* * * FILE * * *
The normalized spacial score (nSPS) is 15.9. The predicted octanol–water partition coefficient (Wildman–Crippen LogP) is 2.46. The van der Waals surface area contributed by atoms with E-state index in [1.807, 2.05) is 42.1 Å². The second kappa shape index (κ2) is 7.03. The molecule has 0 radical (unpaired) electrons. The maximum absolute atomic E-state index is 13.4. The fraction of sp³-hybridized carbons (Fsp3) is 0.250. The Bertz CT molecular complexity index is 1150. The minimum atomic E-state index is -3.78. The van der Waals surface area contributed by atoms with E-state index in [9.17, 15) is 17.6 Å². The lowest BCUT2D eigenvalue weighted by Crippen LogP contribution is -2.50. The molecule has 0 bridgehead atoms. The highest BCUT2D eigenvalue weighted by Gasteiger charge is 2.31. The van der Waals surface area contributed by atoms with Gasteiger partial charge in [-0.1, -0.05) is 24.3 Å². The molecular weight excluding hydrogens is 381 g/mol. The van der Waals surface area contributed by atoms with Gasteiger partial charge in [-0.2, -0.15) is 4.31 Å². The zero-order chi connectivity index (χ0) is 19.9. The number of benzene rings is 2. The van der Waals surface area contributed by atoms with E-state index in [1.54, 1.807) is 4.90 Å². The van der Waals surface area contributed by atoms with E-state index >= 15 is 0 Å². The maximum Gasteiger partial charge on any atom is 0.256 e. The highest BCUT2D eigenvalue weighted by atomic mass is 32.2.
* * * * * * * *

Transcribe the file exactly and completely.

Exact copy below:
The normalized spacial score (nSPS) is 15.9. The predicted octanol–water partition coefficient (Wildman–Crippen LogP) is 2.46. The van der Waals surface area contributed by atoms with E-state index in [1.807, 2.05) is 42.1 Å². The second kappa shape index (κ2) is 7.03. The molecule has 0 radical (unpaired) electrons. The maximum absolute atomic E-state index is 13.4. The fraction of sp³-hybridized carbons (Fsp3) is 0.250. The Bertz CT molecular complexity index is 1150. The minimum atomic E-state index is -3.78. The van der Waals surface area contributed by atoms with E-state index in [9.17, 15) is 17.6 Å². The lowest BCUT2D eigenvalue weighted by Crippen LogP contribution is -2.50. The molecule has 0 bridgehead atoms. The highest BCUT2D eigenvalue weighted by Gasteiger charge is 2.31. The van der Waals surface area contributed by atoms with Gasteiger partial charge in [-0.1, -0.05) is 24.3 Å². The molecular weight excluding hydrogens is 381 g/mol. The van der Waals surface area contributed by atoms with Gasteiger partial charge in [-0.2, -0.15) is 4.31 Å². The zero-order chi connectivity index (χ0) is 19.9. The number of benzene rings is 2. The van der Waals surface area contributed by atoms with E-state index in [1.54, 1.807) is 4.90 Å². The van der Waals surface area contributed by atoms with E-state index >= 15 is 0 Å². The maximum Gasteiger partial charge on any atom is 0.256 e. The highest BCUT2D eigenvalue weighted by atomic mass is 32.2.